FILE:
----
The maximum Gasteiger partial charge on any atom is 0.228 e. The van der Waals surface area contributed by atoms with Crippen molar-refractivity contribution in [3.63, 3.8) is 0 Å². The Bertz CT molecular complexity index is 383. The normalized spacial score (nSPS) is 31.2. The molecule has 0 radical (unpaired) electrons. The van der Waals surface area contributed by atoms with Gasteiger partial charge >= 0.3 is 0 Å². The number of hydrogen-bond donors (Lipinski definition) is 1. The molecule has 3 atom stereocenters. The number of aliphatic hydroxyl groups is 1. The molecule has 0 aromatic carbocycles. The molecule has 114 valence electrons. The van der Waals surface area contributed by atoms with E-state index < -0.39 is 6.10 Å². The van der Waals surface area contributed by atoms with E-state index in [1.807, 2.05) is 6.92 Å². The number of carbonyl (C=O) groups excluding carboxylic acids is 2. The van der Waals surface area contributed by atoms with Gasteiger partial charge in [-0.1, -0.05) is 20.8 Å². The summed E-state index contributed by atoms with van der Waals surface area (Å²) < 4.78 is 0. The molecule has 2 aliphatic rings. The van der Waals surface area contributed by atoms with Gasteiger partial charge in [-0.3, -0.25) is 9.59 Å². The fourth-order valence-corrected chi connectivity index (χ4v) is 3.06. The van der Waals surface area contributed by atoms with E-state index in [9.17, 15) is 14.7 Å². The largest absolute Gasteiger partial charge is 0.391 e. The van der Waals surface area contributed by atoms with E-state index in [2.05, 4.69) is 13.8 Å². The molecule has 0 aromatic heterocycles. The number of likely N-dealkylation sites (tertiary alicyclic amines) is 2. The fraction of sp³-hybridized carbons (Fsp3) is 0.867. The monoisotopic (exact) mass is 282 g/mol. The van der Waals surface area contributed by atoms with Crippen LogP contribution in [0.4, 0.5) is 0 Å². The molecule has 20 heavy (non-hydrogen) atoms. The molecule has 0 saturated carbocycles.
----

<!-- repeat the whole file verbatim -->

The maximum Gasteiger partial charge on any atom is 0.228 e. The van der Waals surface area contributed by atoms with Crippen molar-refractivity contribution in [3.63, 3.8) is 0 Å². The Bertz CT molecular complexity index is 383. The normalized spacial score (nSPS) is 31.2. The molecule has 0 radical (unpaired) electrons. The van der Waals surface area contributed by atoms with Gasteiger partial charge >= 0.3 is 0 Å². The number of hydrogen-bond donors (Lipinski definition) is 1. The molecule has 3 atom stereocenters. The number of aliphatic hydroxyl groups is 1. The molecule has 0 aromatic carbocycles. The molecule has 114 valence electrons. The van der Waals surface area contributed by atoms with E-state index < -0.39 is 6.10 Å². The van der Waals surface area contributed by atoms with E-state index in [1.807, 2.05) is 6.92 Å². The number of carbonyl (C=O) groups excluding carboxylic acids is 2. The van der Waals surface area contributed by atoms with Gasteiger partial charge in [-0.1, -0.05) is 20.8 Å². The summed E-state index contributed by atoms with van der Waals surface area (Å²) < 4.78 is 0. The molecule has 2 aliphatic rings. The van der Waals surface area contributed by atoms with Gasteiger partial charge in [-0.3, -0.25) is 9.59 Å². The fourth-order valence-corrected chi connectivity index (χ4v) is 3.06. The van der Waals surface area contributed by atoms with E-state index in [9.17, 15) is 14.7 Å². The largest absolute Gasteiger partial charge is 0.391 e. The van der Waals surface area contributed by atoms with E-state index in [2.05, 4.69) is 13.8 Å². The molecule has 0 aromatic heterocycles. The number of likely N-dealkylation sites (tertiary alicyclic amines) is 2. The fraction of sp³-hybridized carbons (Fsp3) is 0.867. The monoisotopic (exact) mass is 282 g/mol. The van der Waals surface area contributed by atoms with Crippen LogP contribution in [0.4, 0.5) is 0 Å². The molecule has 20 heavy (non-hydrogen) atoms. The molecule has 0 saturated carbocycles.